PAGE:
Volkswagen Corrado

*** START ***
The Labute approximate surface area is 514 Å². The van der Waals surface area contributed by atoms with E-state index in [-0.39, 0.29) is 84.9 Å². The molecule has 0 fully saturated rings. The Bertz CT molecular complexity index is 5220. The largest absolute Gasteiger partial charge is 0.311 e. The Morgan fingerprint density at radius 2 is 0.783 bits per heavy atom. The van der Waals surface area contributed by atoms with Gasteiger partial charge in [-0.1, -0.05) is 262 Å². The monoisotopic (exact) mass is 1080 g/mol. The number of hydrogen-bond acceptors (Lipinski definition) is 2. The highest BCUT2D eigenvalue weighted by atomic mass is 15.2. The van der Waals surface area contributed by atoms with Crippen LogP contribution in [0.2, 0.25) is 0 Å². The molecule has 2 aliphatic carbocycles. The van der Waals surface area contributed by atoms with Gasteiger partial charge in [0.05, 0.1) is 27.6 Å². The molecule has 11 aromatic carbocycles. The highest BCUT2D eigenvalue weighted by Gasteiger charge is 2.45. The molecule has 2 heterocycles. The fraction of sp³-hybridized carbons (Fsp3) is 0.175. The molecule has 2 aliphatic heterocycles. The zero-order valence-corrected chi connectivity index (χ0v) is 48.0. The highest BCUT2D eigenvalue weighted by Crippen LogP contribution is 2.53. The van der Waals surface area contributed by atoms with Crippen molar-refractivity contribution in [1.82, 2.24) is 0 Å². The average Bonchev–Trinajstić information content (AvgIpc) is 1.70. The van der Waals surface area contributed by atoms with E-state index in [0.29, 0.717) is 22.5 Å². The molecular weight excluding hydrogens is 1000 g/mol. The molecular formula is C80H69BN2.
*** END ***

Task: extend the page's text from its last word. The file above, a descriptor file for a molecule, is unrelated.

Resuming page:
The Volkswagen Corrado was a 3- door, front wheel drive, 2+2 compact hatchback that was created by Volkswagen and built by Karmann in Osnabruck, Germany. The car was designed as a successor the very successful Scirocco. It was built upon Volkswagen's B3 platform in the rear of the car, and interestingly used the A2 platform technology up front. This was something it shared with the then-current Golf and Jetta. It also shared many mechanical components with other Volkswagen A platform cars. In 1990 the Corrado hit the market in the United States. The Corrado debuted with two engine choices, with the first being a 1.8 L, 16-valve, 4-cylinder with 136 PS as the base model and the second being a supercharged 1.8 L, 8 valve 4-cylinder, marketed as the G60 and pumping out 158 PS. The latter engine was optional in Europe, but was in fact the only option for North American buyers at the time. The Corrado offered brilliant handling for its time and was listed as one of the 25 Cars You Must Drive Before You Die by the British magazine, Car. All Corrados included a unique rear spoiler that automatically rose when the vehicle reached a set speed. However, there were some problems with the Corrado, with the first being the perception that it was too expensive. As a result it reached a production total of just 97,521 units. On the other hand, many Corrado clubs exist around the world, and thus, it has become something of a modern classic. Volkswagen did introduce two new engines for the 1992 model year. The first was a naturally aspirated 2.0 L, 16 valve, 138 PS in-line four, which was basically an extension of the 1.8 L engine. The second was the praised 2.9 L, 12-valve, 190 PS VR6. The North American market model had a volume of 2.8 L and 178 PS, which was sold along with the G60 for the 1992 model year.